If you have hamamelis in your garden, you’ll have found that it grows even though there is snow still left on the ground. A hardy deciduous, this large, vase-like shrub likes the sun, yet grows agreeably in half-shade. A cluster of stems grows from its short trunk.
There are many types, from the native Hamamelis Virginiana to a variety of hybrids, such as Jelena, Boskoop and Arnold Promise.
These plants are considered easy to grow. Best in a neutral soil, they will grow 12 feet high, with a spread as wide. They are often used as a large shrub boarder, a screen, or tall hedge. They are often planted at the edge of a wooded area.
Witch hazel is well loved because of its many uses, the fact it has no serious disease or pest issues, and one common misconception. Many believe these plants are deer-resistant. Gardeners plant witch hazel hoping to protect their garden. However, this is not the case. Any plant can become a meal for a hungry deer. There are no plants that are resistant to deer.
It’s recommended to apply deer repellent to your garden, even if your garden grows witch hazel. There are effective deer repellents (http://www.deeroff.com/
The most effective deer repellents target both senses.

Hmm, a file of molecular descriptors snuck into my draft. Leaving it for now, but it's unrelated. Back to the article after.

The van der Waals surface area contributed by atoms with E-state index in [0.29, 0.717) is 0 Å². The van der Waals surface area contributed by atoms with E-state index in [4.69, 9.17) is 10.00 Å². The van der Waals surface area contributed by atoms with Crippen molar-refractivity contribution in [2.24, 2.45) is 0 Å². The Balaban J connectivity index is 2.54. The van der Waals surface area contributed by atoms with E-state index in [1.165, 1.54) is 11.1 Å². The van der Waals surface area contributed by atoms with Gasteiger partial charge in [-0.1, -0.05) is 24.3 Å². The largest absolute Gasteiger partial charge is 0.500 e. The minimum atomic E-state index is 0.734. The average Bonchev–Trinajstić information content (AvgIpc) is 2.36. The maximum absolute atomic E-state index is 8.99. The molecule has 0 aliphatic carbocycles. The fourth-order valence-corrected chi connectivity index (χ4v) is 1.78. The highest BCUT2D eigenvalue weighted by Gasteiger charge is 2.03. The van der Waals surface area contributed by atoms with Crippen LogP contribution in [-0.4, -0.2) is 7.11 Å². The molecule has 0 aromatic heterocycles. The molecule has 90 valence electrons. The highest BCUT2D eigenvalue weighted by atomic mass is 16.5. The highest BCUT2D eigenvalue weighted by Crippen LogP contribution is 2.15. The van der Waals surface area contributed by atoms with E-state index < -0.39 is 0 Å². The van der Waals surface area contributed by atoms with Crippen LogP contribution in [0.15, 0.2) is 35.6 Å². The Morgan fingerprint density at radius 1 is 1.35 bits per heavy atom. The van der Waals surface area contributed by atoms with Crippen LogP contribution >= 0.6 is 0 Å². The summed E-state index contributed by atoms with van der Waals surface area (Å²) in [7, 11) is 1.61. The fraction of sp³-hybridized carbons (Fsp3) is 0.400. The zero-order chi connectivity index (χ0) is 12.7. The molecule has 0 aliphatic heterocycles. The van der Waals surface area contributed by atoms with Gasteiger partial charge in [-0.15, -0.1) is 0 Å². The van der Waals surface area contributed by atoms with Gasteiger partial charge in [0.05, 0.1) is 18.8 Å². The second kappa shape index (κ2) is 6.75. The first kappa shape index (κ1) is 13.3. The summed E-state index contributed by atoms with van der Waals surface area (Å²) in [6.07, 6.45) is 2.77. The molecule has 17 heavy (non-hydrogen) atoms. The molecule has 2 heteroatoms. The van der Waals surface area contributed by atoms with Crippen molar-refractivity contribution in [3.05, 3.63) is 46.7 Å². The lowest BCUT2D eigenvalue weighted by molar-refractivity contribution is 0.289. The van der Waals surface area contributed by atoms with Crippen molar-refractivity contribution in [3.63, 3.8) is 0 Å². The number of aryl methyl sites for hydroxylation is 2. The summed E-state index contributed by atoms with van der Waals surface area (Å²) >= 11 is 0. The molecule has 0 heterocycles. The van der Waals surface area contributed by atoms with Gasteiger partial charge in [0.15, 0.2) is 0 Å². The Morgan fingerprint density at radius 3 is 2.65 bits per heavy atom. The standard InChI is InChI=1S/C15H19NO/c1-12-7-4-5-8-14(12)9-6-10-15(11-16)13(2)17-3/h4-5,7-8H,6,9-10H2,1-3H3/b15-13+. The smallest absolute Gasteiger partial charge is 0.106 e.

When choosing a deer repellent, check the ingredient list. A putrescent egg and capsaicin combination works the best. The putrescent egg mimics the scent of a dead animal, which alarms the deer because they think a predator is near. This causes them to flee the area. The capsaicin tastes bad and causes immediate irritation. The deer will stop eating when it tastes the capsaicin. Once dried, the putrescent egg and capsaicin combination is not detectable to humans, but is still powerful for the deer.
To be sure a deer repellent is organic, look for those that feature the OMRI logo on the label. The most effective deer repellents require infrequent reapplication, as little as every three months.
As witch hazel makes its spring debut in your garden, you need to still protect your plants from deer damage.